London, Asharq Al-Awsat – The recent arrest of the Iraqi woman, Sajida Mubarak Atrous Al-Rishawi, whose explosive belt failed to detonate in the Amman bombings, has raised many questions about possible changes to Al-Qaeda”s tactics that have now turned to recruiting female suicide bombers. Sajida Atrous confessed to taking part in the bombings with her husband Ali Hussein Ali Al-Shamari, Rawad Jassem Mohamed Abed and Safaa Mohamed Ali. Many have argued that Al Qaeda has turned to recruiting female suicide bombers because they are less likely to be suspected than male suicide bombers whereas others claim that female suicide bombers would attract more media attention, the exact propaganda that Al Qaeda seeks.
An Egyptian fundamentalist leader asserted that the Amman bombings witnessed the first practice of female suicide bombers by Jihadist organizations. He added that based on such precedence, their participation in such attacks will continue to be the exception rather than the rule. He emphasized that the best contribution that a woman could pay to Jihad is to "abide by the instructions of the organization that she supports and dedicate her life to the duties of a wife and mother."
Nevertheless, other fundamentalists in London have told Asharq al Awsat that the phenomenon of women and Jihad is not a new one, as women have participated in the early wars of Islam. One individual mentioned the names of female martyrs and fighters such as Somaiya, the first martyr in Islam, Naseeba Bint Kaab who defended the Prophet during one of the battles, Khawla Bint Al Azwar who took part in the conquest of Greater Syria, and also Al-Khanssa, Al-Ramitha and so forth.
The Egyptian Hani Al-Sibai based in London, who heads the Maqrizi Center for Historical Studies told Asharq al-Awsat, "The Jihadist movements believe that both men and women are obliged to engage in Jihad, especially the defensive type that occurs in Palestine, Afghanistan, Kashmir and Iraq. Female members of other Jihadist groups have carried out other suicide operations in Chechnya, Iraq and Palestine. However, for Bin Laden”s organization, this has been the first attempted operation to be carried out by a woman. Al-Qaeda in Afghanistan mainly composed of men.
He added, "In Iraq, according to Islamic law, defensive Jihad is a religious obligation upon every Muslim living in that country, whether male or female. Women do not even need to seek permission from their husband, father or brother to participate in Jihad." He stated that Al-Zarqawi”s group would not deprive women of the rewards of martyrdom if they are able to fight."
However, other fundamentalists argue that caution concerning the conditions of female jihadists should be paid since women in the early Islamic period were always accompanied by their husbands in their battles. Some insist, "there should be a Mahram (Males who a female cannot marry, such as father, brother, or uncle etc) accompanying the female fighter since a noble cause cannot be fought for in violation of Islamic Law. The Iraqi Sajida Atrous who attempted a suicide operation in Amman, Jordan went in the company of her husband who arranged everything before heading for the Radisson hotel."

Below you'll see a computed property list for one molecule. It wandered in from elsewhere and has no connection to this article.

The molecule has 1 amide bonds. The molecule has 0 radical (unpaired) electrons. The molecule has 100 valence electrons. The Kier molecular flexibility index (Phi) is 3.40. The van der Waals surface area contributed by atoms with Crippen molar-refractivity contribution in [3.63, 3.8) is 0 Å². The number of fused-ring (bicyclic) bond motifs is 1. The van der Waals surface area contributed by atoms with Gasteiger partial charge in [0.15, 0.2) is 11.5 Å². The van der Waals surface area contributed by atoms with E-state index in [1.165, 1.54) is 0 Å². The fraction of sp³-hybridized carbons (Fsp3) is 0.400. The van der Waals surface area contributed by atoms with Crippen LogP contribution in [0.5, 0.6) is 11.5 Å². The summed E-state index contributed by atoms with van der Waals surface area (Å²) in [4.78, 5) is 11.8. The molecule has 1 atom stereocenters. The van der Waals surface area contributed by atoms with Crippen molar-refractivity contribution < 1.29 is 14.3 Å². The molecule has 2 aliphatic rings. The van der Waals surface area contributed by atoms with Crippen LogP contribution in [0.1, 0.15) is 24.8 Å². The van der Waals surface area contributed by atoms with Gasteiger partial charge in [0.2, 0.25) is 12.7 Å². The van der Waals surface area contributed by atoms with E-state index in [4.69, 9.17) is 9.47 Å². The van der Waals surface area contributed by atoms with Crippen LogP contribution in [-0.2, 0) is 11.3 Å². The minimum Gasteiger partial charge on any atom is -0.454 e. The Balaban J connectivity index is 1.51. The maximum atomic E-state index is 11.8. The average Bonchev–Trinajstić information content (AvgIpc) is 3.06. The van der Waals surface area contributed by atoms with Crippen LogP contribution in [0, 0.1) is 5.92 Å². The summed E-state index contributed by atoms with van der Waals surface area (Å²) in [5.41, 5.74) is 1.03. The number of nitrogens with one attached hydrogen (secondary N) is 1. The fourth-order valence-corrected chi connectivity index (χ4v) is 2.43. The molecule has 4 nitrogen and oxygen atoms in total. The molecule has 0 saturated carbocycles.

Websites affiliated and that sympathize with Al-Qaeda refer to the role of women in Chechnya”s jihad. The Chechen rebel leader Shamol Basayev always took pride in the "Black Widows" who engaged in suicide operations against the Russians after losing their husbands in battles. Their black gowns concealed explosive belts. The female bombers also play a significant role in the hostage taking operations of Beslan School and Moscow Theater. During the first four months of 2003, six out of seven suicide attacks were carried out by Chechen women. Approximately 27 women successfully carried out their suicide attacks against the Russians. The majority of these women had lost close relatives and spouses by the hand of the Russians, much like the Iraqi Sajida Atrous whose three brothers were killed by the Americans.
Independent sources believe that Al-Zarqawi had successfully provoked Sajida to take part in the attack with promises of heaven for all martyrs and by referring to early female martyrs of Islam. The sources further highlight the deaths of her brothers as a strong motive for revenge, which Islamists say is the main driving force behind female suicide operations. In January 2003, Wafa Idris, a 28-year-old Palestinian medical worker blew herself up at an Israeli checkpoint. Her mother later said that Wafa was provoked by the frequent scene of injured Palestinians carried in the ambulance vans."
Numan Ibn Uthman, a Libyan expert of Islamist affairs said that Al-Zarqawi sought to send a direct message to his supporters that women are also practicing Jihad. The Syrian Islamist and leader of Al-Muhajiroun, Sheikh Omar Bakri, who has not been allowed to return to his residence in Britain, told Asharq al-Awsat that Al-Zarqawi”s aim was to inform the Muslims and Arabs that if men are reluctant in carrying out suicide operations, then women would replace them. According to Bakri, Al-Zarqawi also wanted to stress that Jihad is a religious duty for every Muslim whether male or female. However, he stated that Al-Qaeda must "issue a statement confirming whether Sajida is part of the organization or not." He added, "This suspicious silence on Al-Qaeda”s part about this woman is unaccepted."